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Image Comics publisher speaks out against dangerous sales tactics in the comics industry

Eric Stephenson is worried that the comics industry is repeating the mistakes of the past.


Gavia Baker-Whitelaw

Internet Culture

During an event for comics retailers this weekend, Image Comics publisher Eric Stephenson spoke out against greed and short-sightedness in the industry. At one point, he challenged his fellow publishers to “stop acting like interchangeable brand managers and create.”

His speech was half constructive criticism, and half veiled digs at the so-called “Big Two” publishers, Marvel and DC. In particular, he urged retailers and publishers to be wary of tactics that drum up sales in the short term, but fail to serve their audience in the long run.

Image is enjoying a great deal of success at the moment, publishing numerous beloved comics including Saga, The Walking Dead, and The Wicked + The Divine. But while Stephenson did celebrate the creativity of the comic book medium, he also warned of a potential boom-and-bust scenario within the industry’s “ecosystem.”

A colleague of mine recently said, “I’ve literally never liked working in comics less.”

He is not alone. Over the past few months, and increasingly since the beginning of this year, I have heard similar comments from all corners of this industry. Writers. Artists. Retailers. People are worried about the future.

People are worried because we are once again falling victim to our worst instincts. We are letting short-term thinking dictate our future plans. We are letting greed guide our way. 

Among other topics, Stephenson criticized the tactic of flooding the market with variant covers to increase sales—a possible reference to Marvel’s hip-hop variant covers, which retailers complained were damagingly expensive to stock.

He also took aim at publishers “trying to shore up their numbers” by releasing two issues of a comic each month—a strategy that DC just announced for some of the titles in its Rebirth relaunch this summer. (While DC’s new line of comics are only $2.99 each, a twice-monthly release pattern means that readers will really have to pay $5.98 per month to keep up. For many readers, this may prove too expensive to bother with on a longterm basis.)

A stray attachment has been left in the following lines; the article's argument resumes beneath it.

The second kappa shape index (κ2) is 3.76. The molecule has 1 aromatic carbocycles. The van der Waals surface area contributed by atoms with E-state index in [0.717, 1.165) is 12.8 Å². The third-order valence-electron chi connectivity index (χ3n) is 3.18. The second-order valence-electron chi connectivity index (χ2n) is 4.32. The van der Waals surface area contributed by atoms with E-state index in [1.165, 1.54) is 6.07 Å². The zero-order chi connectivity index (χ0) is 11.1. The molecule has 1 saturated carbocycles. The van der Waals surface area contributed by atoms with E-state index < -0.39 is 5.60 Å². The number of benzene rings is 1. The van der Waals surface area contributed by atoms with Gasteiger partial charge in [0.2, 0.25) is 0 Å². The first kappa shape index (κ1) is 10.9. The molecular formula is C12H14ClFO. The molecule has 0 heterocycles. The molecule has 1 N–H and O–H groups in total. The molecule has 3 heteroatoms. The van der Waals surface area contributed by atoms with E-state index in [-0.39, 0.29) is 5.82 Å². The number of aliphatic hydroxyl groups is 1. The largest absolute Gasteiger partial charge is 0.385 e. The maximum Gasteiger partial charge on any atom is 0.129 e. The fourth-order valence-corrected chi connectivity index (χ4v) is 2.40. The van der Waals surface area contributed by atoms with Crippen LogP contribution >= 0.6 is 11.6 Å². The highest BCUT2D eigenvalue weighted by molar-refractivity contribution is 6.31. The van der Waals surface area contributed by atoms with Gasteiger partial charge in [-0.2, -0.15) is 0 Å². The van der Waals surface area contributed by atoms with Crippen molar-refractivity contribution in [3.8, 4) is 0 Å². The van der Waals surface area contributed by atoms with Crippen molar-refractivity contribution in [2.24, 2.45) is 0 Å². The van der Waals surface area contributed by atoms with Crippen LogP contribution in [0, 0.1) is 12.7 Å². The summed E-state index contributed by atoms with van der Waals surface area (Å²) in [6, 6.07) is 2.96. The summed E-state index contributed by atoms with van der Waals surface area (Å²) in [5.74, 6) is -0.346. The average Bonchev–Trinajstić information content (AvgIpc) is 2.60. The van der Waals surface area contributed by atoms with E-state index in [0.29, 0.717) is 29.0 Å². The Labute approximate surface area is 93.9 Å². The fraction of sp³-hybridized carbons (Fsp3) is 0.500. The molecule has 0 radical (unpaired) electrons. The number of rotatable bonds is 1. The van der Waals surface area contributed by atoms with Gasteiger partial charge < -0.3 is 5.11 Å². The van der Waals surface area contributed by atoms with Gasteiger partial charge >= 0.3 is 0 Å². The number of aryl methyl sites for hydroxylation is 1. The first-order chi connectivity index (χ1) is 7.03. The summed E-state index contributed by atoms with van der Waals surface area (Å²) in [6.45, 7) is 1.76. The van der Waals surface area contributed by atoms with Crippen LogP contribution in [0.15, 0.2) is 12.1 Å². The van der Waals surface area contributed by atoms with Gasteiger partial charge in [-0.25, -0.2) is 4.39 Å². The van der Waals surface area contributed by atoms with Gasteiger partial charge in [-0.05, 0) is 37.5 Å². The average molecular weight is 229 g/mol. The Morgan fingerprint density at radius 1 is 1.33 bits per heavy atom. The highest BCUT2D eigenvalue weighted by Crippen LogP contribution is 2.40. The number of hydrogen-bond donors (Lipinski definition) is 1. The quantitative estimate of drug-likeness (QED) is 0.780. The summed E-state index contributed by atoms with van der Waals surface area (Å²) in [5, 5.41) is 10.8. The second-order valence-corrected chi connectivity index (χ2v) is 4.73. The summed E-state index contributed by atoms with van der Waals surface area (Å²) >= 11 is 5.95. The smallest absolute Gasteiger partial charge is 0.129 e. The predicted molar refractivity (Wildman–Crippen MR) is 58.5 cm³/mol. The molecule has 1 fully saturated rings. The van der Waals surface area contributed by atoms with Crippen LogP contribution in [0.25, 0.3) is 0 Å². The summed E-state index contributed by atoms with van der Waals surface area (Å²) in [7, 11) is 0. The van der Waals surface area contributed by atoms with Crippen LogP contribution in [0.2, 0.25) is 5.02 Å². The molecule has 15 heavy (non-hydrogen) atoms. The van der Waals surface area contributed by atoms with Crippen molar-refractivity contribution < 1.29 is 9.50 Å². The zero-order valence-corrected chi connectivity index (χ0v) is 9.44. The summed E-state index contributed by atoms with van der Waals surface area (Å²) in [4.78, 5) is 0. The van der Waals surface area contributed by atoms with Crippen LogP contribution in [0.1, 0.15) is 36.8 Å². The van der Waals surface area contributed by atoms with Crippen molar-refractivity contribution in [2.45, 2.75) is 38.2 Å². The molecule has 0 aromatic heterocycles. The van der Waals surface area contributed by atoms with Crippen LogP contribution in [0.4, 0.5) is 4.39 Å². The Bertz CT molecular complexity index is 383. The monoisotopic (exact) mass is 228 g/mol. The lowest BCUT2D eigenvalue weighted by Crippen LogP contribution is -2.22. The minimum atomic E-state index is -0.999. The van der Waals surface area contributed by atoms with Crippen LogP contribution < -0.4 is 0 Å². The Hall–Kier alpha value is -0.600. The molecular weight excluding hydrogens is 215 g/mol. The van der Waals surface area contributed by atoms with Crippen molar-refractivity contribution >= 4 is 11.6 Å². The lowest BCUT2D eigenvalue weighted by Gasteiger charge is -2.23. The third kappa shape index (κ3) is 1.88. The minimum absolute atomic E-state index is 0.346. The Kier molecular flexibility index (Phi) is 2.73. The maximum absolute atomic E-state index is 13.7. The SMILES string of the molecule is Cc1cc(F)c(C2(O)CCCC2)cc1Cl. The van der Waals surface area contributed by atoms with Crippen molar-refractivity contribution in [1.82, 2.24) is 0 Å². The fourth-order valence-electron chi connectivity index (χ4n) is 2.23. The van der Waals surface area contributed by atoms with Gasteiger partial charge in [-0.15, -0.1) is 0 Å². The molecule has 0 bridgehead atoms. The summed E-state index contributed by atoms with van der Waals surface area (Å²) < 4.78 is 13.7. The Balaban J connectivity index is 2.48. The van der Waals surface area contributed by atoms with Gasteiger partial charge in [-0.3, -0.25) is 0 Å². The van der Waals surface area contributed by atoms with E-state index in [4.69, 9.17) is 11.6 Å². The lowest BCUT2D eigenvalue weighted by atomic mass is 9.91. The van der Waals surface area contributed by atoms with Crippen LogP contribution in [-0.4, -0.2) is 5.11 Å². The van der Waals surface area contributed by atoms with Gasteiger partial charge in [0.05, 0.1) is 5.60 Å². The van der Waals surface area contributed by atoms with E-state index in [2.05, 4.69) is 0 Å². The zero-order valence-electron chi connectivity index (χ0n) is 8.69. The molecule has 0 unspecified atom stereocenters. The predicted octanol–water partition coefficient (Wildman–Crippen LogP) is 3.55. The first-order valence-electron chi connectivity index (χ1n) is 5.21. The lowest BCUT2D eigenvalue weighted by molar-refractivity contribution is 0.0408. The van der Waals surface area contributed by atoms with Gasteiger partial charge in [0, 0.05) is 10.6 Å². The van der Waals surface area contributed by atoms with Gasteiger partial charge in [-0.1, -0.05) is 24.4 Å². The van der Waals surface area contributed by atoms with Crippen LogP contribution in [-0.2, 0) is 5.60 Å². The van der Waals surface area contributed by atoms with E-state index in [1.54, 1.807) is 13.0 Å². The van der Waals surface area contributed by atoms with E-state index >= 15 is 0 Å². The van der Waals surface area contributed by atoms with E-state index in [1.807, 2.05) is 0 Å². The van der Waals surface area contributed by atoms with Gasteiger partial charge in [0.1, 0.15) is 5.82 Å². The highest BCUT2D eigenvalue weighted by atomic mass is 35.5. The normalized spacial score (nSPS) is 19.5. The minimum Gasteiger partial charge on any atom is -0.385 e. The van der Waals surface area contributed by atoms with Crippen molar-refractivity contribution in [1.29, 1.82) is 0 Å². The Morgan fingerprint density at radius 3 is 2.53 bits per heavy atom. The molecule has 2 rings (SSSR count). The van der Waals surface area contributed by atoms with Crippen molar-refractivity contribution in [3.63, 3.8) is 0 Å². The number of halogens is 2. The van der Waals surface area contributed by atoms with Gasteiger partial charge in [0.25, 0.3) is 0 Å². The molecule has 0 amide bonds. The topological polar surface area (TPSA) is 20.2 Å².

In some ways, Stephenson’s speech felt like a direct reaction to DC’s Rebirth announcement last week, although Marvel’s “All New, All Different” rollout is another recent example—and Image is hardly innocent of using similar tactics itself, on occasion.

Rebirth is DC’s second company-wide semi-reboot in two years, and focuses on relaunching “legacy” superheroes with new comics starting at issue #1—precisely the kind of short-term sales boost Stephenson was criticizing. DC’s announcement was also full of subtle calls to its core audience of longterm fans instead of “casual readers,” an attitude that Stephenson doesn’t seem to share. “All comics should be for everyone,” he said. “Not just collectors. Not just whoever has the most cash on hand.”

For many comics fans, Stephenson’s speech will inspire a sigh of relief.

All of his comments—the criticisms of short-term marketing tactics; the desire to move the industry forward instead of repeating past mistakes—are topics that are widely discussed by fans and creators online, especially when one of the Big Two announces another universal relaunch. People just want to read comics without worrying about some massive, industry-wide screw-up, so it’s reassuring to hear someone of Stephenson’s status speak out like this in public. 

Photo via Image Comics

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